Lily-of-the-valley, meadow, scent.
Notice how the new words even sparked a fresh verb - lured and punched up the final sentence. And the interesting thing is people assume being specific means more words when that can’t be further from the truth - even by counting every word in lily-of-the-valley I’ve still managed to eliminate four words. Whether or not those few sentences can stand on their own or need elaboration doesn’t matter - what matters is to get rid of generalized thought.
Generalizations can dance around ideas - Harvey’s wife sent him to the store to pick up some toiletries.
rather vague -
Or - Harvey couldn’t believe he got talked into making a Tampax run.
Brand names can also help define things -
The sheriff sat on the sagging porch drinking a bottle of cola.
The sheriff sat on the sagging porch sucking on a bottle of Coca-cola.
There is a warning with brand names though, remember when and where to use them. When you’re writing an action-packed scene or emotion fueled melodrama, the hero can hardly start rhapsodizing about the make and model of his car.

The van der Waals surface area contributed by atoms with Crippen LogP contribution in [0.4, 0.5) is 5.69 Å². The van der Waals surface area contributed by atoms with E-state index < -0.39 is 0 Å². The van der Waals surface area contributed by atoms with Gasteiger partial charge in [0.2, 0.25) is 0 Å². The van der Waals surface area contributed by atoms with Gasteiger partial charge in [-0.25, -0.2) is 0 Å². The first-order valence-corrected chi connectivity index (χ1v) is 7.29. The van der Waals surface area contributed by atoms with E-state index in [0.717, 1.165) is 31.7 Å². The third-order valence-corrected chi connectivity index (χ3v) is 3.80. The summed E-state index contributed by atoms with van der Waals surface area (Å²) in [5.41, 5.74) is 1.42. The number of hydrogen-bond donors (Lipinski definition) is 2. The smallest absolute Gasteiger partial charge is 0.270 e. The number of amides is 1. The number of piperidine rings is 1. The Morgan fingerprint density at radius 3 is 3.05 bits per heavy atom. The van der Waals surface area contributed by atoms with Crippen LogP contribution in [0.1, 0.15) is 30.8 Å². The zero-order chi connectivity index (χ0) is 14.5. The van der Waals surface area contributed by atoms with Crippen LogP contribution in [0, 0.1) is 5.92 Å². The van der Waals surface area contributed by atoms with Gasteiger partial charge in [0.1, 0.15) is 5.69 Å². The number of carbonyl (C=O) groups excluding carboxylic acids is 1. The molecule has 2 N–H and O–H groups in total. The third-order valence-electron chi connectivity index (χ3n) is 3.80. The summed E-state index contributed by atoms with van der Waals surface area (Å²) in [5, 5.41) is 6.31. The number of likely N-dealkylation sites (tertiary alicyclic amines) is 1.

To avoid generalizations start getting familiar with types of things - different flowers, different animals,
fabrics, foods. This will stop the generalizations in their tracks - lunch will become anything from a greasy
Big Mac at McDonalds to Jambalaya with a slice of lemon ice box pie. Anything but just lunch.
And that is the biggest advantage of eliminating generalizations - it can stop you from telling your
readers who your character is - the showing becomes so much easier.
Instead of telling your readers that Elaine is fastidious - put her in a high class restuarant
and have her send back the angel hair pasta for being gummy.
Put two school boys David and Eric in McDonalds, Have Dave, a rather husky boy,
continuously point out the pretty girls coming in knowing Eric will turn to look so
Dave can steal Eric's french fries. The scene could easily show Dave is more
interested in food and Eric is more interested in girls and it's all based
on eliminating the generalization of a mere lunch - By giving it an
exact place McDonalds and an exact food - French fries -
it gives the reader a concrete visual.